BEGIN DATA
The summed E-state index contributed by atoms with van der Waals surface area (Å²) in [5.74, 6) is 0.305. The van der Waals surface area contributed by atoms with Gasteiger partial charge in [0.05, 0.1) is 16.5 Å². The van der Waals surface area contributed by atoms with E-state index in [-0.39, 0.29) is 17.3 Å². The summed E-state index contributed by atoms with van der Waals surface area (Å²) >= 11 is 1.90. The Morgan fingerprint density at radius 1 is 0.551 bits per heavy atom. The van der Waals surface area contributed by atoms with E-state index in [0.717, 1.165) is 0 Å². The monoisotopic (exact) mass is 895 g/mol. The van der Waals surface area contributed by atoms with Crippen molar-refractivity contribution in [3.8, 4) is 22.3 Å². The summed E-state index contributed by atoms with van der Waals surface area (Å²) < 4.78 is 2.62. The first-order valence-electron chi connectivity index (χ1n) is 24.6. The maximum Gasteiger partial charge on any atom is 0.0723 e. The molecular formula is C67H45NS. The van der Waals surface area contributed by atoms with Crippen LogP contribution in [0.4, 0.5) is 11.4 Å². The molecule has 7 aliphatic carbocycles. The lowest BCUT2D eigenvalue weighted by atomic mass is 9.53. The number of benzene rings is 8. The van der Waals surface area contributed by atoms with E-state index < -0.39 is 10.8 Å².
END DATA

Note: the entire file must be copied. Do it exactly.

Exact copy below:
The summed E-state index contributed by atoms with van der Waals surface area (Å²) in [5.74, 6) is 0.305. The van der Waals surface area contributed by atoms with Gasteiger partial charge in [0.05, 0.1) is 16.5 Å². The van der Waals surface area contributed by atoms with E-state index in [-0.39, 0.29) is 17.3 Å². The summed E-state index contributed by atoms with van der Waals surface area (Å²) >= 11 is 1.90. The Morgan fingerprint density at radius 1 is 0.551 bits per heavy atom. The van der Waals surface area contributed by atoms with E-state index in [0.717, 1.165) is 0 Å². The monoisotopic (exact) mass is 895 g/mol. The van der Waals surface area contributed by atoms with Crippen molar-refractivity contribution in [3.8, 4) is 22.3 Å². The summed E-state index contributed by atoms with van der Waals surface area (Å²) < 4.78 is 2.62. The first-order valence-electron chi connectivity index (χ1n) is 24.6. The maximum Gasteiger partial charge on any atom is 0.0723 e. The molecular formula is C67H45NS. The van der Waals surface area contributed by atoms with Crippen LogP contribution in [0.4, 0.5) is 11.4 Å². The molecule has 7 aliphatic carbocycles. The lowest BCUT2D eigenvalue weighted by atomic mass is 9.53. The number of benzene rings is 8. The van der Waals surface area contributed by atoms with E-state index < -0.39 is 10.8 Å².